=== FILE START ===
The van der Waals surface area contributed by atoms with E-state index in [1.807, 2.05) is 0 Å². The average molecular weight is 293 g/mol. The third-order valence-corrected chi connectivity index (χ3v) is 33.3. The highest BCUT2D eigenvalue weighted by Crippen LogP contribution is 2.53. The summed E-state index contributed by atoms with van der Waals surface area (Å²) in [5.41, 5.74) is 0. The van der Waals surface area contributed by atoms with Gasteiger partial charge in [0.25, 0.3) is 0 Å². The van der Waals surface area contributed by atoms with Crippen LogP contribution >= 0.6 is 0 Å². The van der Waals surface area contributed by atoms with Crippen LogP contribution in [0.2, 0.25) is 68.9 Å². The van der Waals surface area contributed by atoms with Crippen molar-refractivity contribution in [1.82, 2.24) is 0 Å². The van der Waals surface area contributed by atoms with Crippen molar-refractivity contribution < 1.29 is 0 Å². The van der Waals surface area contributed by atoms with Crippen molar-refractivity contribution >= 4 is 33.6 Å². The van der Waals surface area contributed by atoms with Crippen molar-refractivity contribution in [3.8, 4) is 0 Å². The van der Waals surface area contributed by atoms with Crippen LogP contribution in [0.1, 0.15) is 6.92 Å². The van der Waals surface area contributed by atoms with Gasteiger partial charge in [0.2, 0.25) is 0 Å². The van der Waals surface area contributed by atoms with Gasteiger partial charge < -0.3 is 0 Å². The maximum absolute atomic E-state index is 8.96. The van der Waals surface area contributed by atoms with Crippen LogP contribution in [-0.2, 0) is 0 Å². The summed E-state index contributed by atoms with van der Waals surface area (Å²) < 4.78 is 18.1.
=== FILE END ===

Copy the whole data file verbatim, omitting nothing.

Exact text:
The van der Waals surface area contributed by atoms with E-state index in [1.807, 2.05) is 0 Å². The average molecular weight is 293 g/mol. The third-order valence-corrected chi connectivity index (χ3v) is 33.3. The highest BCUT2D eigenvalue weighted by Crippen LogP contribution is 2.53. The summed E-state index contributed by atoms with van der Waals surface area (Å²) in [5.41, 5.74) is 0. The van der Waals surface area contributed by atoms with Gasteiger partial charge in [0.25, 0.3) is 0 Å². The van der Waals surface area contributed by atoms with Crippen LogP contribution >= 0.6 is 0 Å². The van der Waals surface area contributed by atoms with Crippen LogP contribution in [0.2, 0.25) is 68.9 Å². The van der Waals surface area contributed by atoms with Crippen molar-refractivity contribution in [1.82, 2.24) is 0 Å². The van der Waals surface area contributed by atoms with Crippen molar-refractivity contribution < 1.29 is 0 Å². The van der Waals surface area contributed by atoms with Crippen molar-refractivity contribution >= 4 is 33.6 Å². The van der Waals surface area contributed by atoms with Crippen molar-refractivity contribution in [3.8, 4) is 0 Å². The van der Waals surface area contributed by atoms with Crippen LogP contribution in [0.1, 0.15) is 6.92 Å². The van der Waals surface area contributed by atoms with Gasteiger partial charge in [0.2, 0.25) is 0 Å². The van der Waals surface area contributed by atoms with Gasteiger partial charge < -0.3 is 0 Å². The maximum absolute atomic E-state index is 8.96. The van der Waals surface area contributed by atoms with Crippen LogP contribution in [-0.2, 0) is 0 Å². The summed E-state index contributed by atoms with van der Waals surface area (Å²) < 4.78 is 18.1.